What is a typical day like for a farm apprentice at Jones Family Farms? Looking back over my seven months here, my answer is, no two days are alike on a farm! There is always something new happening and schedules are always changing. That is what comes with farming, and I love it. I like the variety of tasks that keep me busy in a vast number of areas.
The apprentice schedule can be somewhat catagorized by seasons and crops. A typical day during strawberry season starts at 8:00 and goes until 5:00. Some aspect of retail will usually be done, either in the cashier hut or out in the field with the customers. Another possiblity is running the veggie stand at the retail area. If retail is not on the apprentice schedule for the day, then it is usually working on the “OFW” crew (Other Farm Work). This means either weeding or box making (boxes for berry picking). Strawberry season is also the time of year when much is being done in the vegetable garden, and so a morning might be spent planting seeds, laying out straw paths, or weeding.
Blueberry season is a little quieter than strawberry season, so not as many days are spent on retail. Retail is once again either at the cash register or out in the field. During this season, there is much more OFW work to be done, mostly in the form of weeding pumpkin fields and pruning Christmas trees. It is not unusual to spend an 8 hour day just weeding pumpkins. This year we held a weekly farmer’s market on Fridays, and so Fridays were spent exclusively getting ready for the afternoon’s market.
September slows down a little to offer the opportunity for a vacation, and then much work is done to prepare for pumpkin season. Work is much more varied and consists of kitchen work, garden work, painting projects, cooking classes, and special events. The schedule is much more flexible, and times to work each day are different from the more strict retail schedule. Once October arrives, it is time to head to the kitchen to bake thousands and thousands of pumpkin cranberry cookies. During October, baking is done all week, and the weekends are spent running the cookie and cider stand at the retail location. October is a busy month, with many hours of work put in.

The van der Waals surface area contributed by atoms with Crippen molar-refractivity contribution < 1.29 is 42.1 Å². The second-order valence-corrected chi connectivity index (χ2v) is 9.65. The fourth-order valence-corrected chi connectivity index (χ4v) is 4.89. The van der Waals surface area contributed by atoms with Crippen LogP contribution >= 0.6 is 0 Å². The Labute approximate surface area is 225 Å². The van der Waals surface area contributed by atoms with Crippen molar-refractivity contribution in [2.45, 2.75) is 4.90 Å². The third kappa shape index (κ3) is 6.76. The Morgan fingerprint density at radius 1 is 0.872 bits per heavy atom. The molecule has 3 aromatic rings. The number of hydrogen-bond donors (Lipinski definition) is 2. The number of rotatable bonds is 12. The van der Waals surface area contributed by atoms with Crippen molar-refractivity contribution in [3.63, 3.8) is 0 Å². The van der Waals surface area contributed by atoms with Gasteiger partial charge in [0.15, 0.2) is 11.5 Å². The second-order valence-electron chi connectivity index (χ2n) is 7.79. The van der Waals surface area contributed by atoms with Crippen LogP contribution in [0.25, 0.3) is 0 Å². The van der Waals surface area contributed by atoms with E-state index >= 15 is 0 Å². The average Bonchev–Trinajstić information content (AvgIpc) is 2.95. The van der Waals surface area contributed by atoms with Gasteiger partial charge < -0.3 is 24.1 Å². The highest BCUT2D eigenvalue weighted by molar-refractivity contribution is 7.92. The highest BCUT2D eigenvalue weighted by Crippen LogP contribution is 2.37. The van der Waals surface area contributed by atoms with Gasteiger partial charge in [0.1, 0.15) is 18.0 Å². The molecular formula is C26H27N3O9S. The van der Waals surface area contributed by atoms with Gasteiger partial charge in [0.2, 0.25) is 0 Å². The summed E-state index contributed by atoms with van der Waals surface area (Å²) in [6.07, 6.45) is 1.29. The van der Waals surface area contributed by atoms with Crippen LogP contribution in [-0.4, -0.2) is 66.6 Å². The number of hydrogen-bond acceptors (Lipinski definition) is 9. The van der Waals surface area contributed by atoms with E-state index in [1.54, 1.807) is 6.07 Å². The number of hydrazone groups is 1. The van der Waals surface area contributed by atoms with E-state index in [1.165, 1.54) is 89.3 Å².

November once again offers a chance for a vacation before preparing for the Christmas tree season. By the end of November, it is time to be back in the kitchen again; this time making thousands of oatmeal chocolate chip cranberry cookies. Like the pumpkin season, the weeks are spent baking the cookies in the kitchen and the weekends are spent selling the cookies and hot cider from the kitchen window. Towards the end of the Christmas tree season, there is also the chance to bake specialty cookies and other holiday treats to sell in the farm gift shop.
Throughout the year, there are cooking classes, special events, and other tasks and projects. It is a wonderful variety of work. There were some days when I only worked 6 or 7 hours, and others when I put in close to 12. The earliest I started was 7:30 during strawberry season, and the latest I got out was around 10:00 on the nights when we had cooking classes.
This is a pretty good overview of what happens over the course of the year. Perhaps this does not answer the question of what a day is like for a Jones Family Farms apprentice. Or perhaps it does… it is quite obvious that no two days are alike!